Edward M. Lerner
Tor, 2008 (2008)
Reviewed by Hilary Williamson
dward M. Lerner's
- whose very clever and apt title is taken from a Charles Darwin quote, '
I love fools' experiments. I am always making them
' - is a near-future near-apocalyptic thriller, in which a caged AI, maddened by Darwinian experiments on it, escapes, runs rampant on the Internet, and controls U.S. facilities and weapons. Why
? Because a secret government agency, greedy for a badly needed edge against terrorists and unfriendly nations, doesn't learn from mistakes and assumes it can keep a genie inside the lamp.
ho are the key players? Computer scientist Doug Carey is the virtual superhero who's called on repeatedly to save the day in real-life action as well as in cyberspace. Doug - who has a prosthetic arm and personal demons relating to the accident in which he lost his real one - researches ways to make such devices more effective through giving them the ability to learn about their environment. Slender, attractive Cheryl Stern is the love interest, hired by Doug to work in neural interfacing - of course a relationship develops between them as the problems they face grow exponentially.
J Rosenberg is an affable university professor, whose kindness - and research growing an AI through a combination of natural selection and experimenters' godlike interventions - come close to destroying his country. Lazy layabout Jeff Ferris, hired by AJ for lab work because of his good impressions of Jeff's very different older brother - is a catalyst for loosing a wild - and vengeful - AI on the United States. And Colonel Glenn Adams, a military man working at the Inter-Agency Computer Network Security Forum, realizes he's on a road to hell paved with good intentions almost too late.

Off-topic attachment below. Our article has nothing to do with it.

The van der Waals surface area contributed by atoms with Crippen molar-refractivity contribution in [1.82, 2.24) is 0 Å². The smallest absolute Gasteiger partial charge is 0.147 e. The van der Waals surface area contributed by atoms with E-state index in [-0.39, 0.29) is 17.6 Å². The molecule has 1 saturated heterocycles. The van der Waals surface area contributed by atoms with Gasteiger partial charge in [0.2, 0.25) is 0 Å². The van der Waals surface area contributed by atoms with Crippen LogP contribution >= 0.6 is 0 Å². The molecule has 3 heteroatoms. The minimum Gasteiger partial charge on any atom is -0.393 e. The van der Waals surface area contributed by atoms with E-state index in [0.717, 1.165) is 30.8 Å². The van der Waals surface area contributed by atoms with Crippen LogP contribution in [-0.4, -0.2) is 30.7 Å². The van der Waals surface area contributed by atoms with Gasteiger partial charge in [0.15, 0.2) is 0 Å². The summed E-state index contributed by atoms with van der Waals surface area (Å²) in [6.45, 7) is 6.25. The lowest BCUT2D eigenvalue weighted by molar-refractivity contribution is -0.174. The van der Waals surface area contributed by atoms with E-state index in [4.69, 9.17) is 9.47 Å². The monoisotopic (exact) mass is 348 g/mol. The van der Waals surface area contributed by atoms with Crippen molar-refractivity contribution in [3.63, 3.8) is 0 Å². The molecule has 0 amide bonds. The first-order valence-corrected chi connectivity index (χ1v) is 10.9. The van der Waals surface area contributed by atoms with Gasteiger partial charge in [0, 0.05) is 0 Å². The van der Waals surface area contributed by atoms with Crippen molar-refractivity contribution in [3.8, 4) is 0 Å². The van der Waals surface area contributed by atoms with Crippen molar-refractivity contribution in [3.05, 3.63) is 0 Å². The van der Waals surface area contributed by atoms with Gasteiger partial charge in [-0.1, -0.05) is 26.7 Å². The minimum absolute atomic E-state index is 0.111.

s the story opens we see potentially catastrophic collateral damage occurring after an
's computer virus scrambles the minds of experts in the area of neural interfacing. Bad as this is, it's only the beginning. When '
' gets loose, systems crash, and many people die, including cyberwarriors fighting in a virtual reality. But even when that
continue with their experiments, and this time unleash a much more powerful predator, one that knows what happened to its predecessor and is willing to do anything to survive.
dward M. Lerner's
is a very intelligent thriller. Not only does it show its human characters, but it also takes readers through the evolution of the AI itself, as it learns from the
for which it is severely punished. My only qualm about the novel is that there seemed to be too much stuffed into one book. But it's a story I highly recommend to anyone interested in the evolution of computers and the possibility - and potential risks - of developing artificial intelligences.
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